I guess we’ll find out this afternoon.

Cowed CanalSide Crowdsources

30 Jun

The Erie Canal Harbor Development Corporation’s implementation of “placemaking” is happening, guys!  Instead of ground being broken on a big store, (pshaw! – everyone hates big stores like what AM&A’s used to be!), which would, in turn, attract other businesses, we have this:

Food stand 1

No, seriously, the food shack under the Skyway is almost done! Soon, you’ll be able to eat food near the water. (Bathrooms may come shortly, too, ZOMG! And CHAIRS, GUYS! CHAIRS!)

Naturally, I’m coming off as snarky because I’m disappointed in the pace of progress, which has mostly been hampered by protests and threatened litigation.  Par for the course for any Buffalo development, really.  I hope – truly hope – that the most recent plans that ECHDC has for Canal Side, involving interpretive canals, a public market space, and build-outs for other retail and food outlets will happen soon.

We’re close to ten years out from the first announcement of Bass Pro. We’re now supposed to get excited over a shack that would look at home at any little league field.

To make matters more bizarre, the ECHDC is so proud of this shack that it’s holding a naming contest for it.

Not everything needs to be crowdsourced, guys. How about you bid out the food operation, and let the food operator choose the name?  Fred Kent and his PPS were paid six figures of taxpayer money for their Google Image Search and unscientific “power of ten” feel-good hocus-pocus. I seriously want our money back. After all, we could have built a second shack with it.

But we held our own contest on Twitter last week under the #ecshack (Erie Canal Shack) hashtag. Some of the entries:

[blackbirdpie url=”http://twitter.com/#!/wnymediachris/status/84334020174938112″%5D

[blackbirdpie url=”http://twitter.com/#!/wnymediachris/status/84332632447516672″%5D

[blackbirdpie url=”http://twitter.com/#!/labgrrl/status/84333084278927361″%5D

[blackbirdpie url=”http://twitter.com/#!/buffalopundit/status/84332153952935936″%5D

[blackbirdpie url=”http://twitter.com/#!/ccharvella/status/84335083980472321″%5D

[blackbirdpie url=”http://twitter.com/#!/buffalopundit/status/84330606359621635″%5D

[blackbirdpie url=”http://twitter.com/#!/TomDolina/status/84336873652232192″%5D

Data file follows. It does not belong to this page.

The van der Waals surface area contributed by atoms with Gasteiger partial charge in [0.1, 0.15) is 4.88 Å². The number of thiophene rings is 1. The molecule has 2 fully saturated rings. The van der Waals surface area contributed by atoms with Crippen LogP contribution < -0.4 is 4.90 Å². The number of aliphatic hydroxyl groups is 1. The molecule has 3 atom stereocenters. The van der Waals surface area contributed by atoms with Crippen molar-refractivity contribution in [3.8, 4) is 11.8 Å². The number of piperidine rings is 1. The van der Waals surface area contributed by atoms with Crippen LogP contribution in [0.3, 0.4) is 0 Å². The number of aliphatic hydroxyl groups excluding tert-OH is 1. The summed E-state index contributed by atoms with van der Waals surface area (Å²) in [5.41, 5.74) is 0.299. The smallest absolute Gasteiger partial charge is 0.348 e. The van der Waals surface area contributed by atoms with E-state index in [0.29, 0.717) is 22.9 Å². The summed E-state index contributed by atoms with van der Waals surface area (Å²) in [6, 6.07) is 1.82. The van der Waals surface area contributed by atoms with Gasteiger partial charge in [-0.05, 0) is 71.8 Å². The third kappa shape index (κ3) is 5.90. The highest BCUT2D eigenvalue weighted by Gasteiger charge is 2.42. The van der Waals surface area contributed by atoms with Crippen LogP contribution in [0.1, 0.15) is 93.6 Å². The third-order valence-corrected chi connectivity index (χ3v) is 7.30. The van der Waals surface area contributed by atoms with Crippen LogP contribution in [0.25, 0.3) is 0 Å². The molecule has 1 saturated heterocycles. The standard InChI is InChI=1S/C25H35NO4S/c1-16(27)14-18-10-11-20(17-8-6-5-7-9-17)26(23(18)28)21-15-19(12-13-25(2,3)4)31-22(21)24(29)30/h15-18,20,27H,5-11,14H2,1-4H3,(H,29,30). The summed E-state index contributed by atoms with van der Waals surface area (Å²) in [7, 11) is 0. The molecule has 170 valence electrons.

[blackbirdpie url=”http://twitter.com/#!/redsbasement/status/84336917436567552″%5D

[blackbirdpie url=”http://twitter.com/#!/buffalopundit/status/84329793084080128″%5D

[blackbirdpie url=”http://twitter.com/#!/drwarner29/status/84328763004948480″%5D

[blackbirdpie url=”http://twitter.com/#!/TomDolina/status/84324953847119872″%5D

[blackbirdpie url=”http://twitter.com/#!/buffalopundit/status/84324833210540032″%5D

[blackbirdpie url=”http://twitter.com/#!/buffalopundit/status/84321213501018113″%5D

[blackbirdpie url=”http://twitter.com/#!/buffalopundit/status/84321068101275648″%5D

For some reason, the Twitter search function isn’t working quite right, so a lot of my favorites aren’t available. Suffice it to say many of them involved “Shack” or “Shed”.

Disappointment breeds cynicism and sarcastic reaction – all three are growth industries in Buffalo.

The Morning Grumpy

30 Jun

6/30/2011


I have a voracious appetite for internet memes, video, podcasts, news and analysis, so each morning I’ll share several links that you can consume during your “morning grumpy”.

1. Last week, the Erie Canal Harbor Development Corporation announced the completion of a new “restaurant” at the Inner Harbor. This is what it looks like:

What was supposed to be announced instead of this slanty-roofed Kone King replica was a restaurant at the Naval and Military Park. Well, that worked out as well as expected.

A waterfront agency was expected to approve $200,000 in April to pay for the buildout of a restaurant with an outdoor patio at Buffalo & Erie County Naval and Military Park.